Local nitroglycerin for treatment of anal fissures: an alternative to lateral sphincterotomy?

Dis Colon Rectum. 1997 Jul;40(7):840-5. doi: 10.1007/BF02055444.


Purpose: Nitric oxide is an important neurotransmitter mediating internal anal sphincter relaxation. Patients suffering from fissure-in-ano were treated with topical nitroglycerine. The clinical evidence for therapeutic adequacy was examined in a prospective, randomized study.

Methods: The study included 35 patients with acute and chronic anal fissures. In Group A, including 20 patients with the clinical diagnosis of acute (12 patients) and chronic (8 patients) anal fissures, treatment consisted of topical nitroglycerine. Group B, consisting of 15 patients (10 acute and 5 chronic fissures), received topical anesthetic gel during therapy. Manometry was performed before and on days 14 and 28 in the course of topical application of either 0.2 percent glyceryl trinitrate ointment or anesthetic gel (lignocaine). Anal pressures were documented by recording the maximum resting and squeeze pressures.

Results: In 60 percent of cases treated with topical nitroglycerine (Group A, 11 acute (91.6 percent) and 1 chronic (12.5 percent)), anal fissure healed within 14 days, in contrast to Group B in which no healing was observed. The healing rate after one month was 80 percent (11 acute (91.6 percent); 5 chronic (62.5 percent)) in Group A and was significantly superior to Group B (healing rate, 40 percent: 5 acute (50 percent); 1 chronic (20 percent)).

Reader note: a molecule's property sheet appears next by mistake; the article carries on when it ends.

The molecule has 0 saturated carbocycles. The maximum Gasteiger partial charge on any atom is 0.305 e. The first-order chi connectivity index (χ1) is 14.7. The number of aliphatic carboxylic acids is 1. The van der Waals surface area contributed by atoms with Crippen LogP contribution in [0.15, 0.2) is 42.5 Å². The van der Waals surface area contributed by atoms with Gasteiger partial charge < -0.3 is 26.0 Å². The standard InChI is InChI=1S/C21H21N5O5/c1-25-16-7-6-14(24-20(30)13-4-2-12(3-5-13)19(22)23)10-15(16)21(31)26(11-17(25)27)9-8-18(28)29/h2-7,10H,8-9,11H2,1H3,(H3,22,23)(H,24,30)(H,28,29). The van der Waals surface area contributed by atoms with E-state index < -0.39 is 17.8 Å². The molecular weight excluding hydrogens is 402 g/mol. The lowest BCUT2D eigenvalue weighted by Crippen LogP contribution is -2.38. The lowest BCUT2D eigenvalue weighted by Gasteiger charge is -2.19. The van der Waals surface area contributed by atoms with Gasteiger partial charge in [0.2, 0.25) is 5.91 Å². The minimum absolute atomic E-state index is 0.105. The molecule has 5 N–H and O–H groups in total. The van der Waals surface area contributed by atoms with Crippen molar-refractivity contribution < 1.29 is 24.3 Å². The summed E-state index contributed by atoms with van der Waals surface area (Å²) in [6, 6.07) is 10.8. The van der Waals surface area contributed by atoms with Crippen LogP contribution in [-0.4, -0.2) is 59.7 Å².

Discussion: Previously increased maximum resting pressures decreased from a mean value of 110 to 87 cm H2O. This represents a mean reduction of 20 percent (P = 0.0022). We also noted a significant decrease in squeeze pressures (from 177.8 to 157.9 cm H2O (11 percent)). However, anal pressures did not decrease significantly in the four chronic fissure patients from Group A, whose fissures only healed after 28 days. Similarly to these Group A chronic fissure patients, no significant anal pressure reduction was observed in any Group B patients. Except for mild headache (20 percent), no side effects of treatment were reported.

Conclusions: Topical application of nitroglycerine represents a new, easily handled, and effective alternative in the treatment of anal fissures. All of our patients reported a dramatic reduction in acute anal pain. However, it should be noted that a lack of sphincter tone reduction is a likely reason for the great tendency of chronic anal fissures to recur.

Publication types

  • Clinical Trial
  • Randomized Controlled Trial

MeSH terms

  • Acute Disease
  • Administration, Rectal
  • Administration, Topical
  • Adult
  • Anal Canal / drug effects
  • Anal Canal / physiology
  • Anal Canal / surgery*
  • Anesthetics, Local / administration & dosage
  • Anesthetics, Local / therapeutic use
  • Chronic Disease
  • Female
  • Fissure in Ano / drug therapy*
  • Fissure in Ano / physiopathology
  • Fissure in Ano / surgery
  • Follow-Up Studies
  • Gels
  • Headache / chemically induced
  • Humans
  • Lidocaine / administration & dosage
  • Lidocaine / therapeutic use
  • Male
  • Manometry
  • Middle Aged
  • Muscle Contraction / physiology
  • Muscle Relaxation / drug effects
  • Neurotransmitter Agents / physiology
  • Nitric Oxide / physiology
  • Nitroglycerin / administration & dosage
  • Nitroglycerin / adverse effects
  • Nitroglycerin / therapeutic use*
  • Pressure
  • Prospective Studies
  • Vasodilator Agents / administration & dosage
  • Vasodilator Agents / adverse effects
  • Vasodilator Agents / therapeutic use*
  • Wound Healing


  • Anesthetics, Local
  • Gels
  • Neurotransmitter Agents
  • Vasodilator Agents
  • Nitric Oxide
  • Lidocaine
  • Nitroglycerin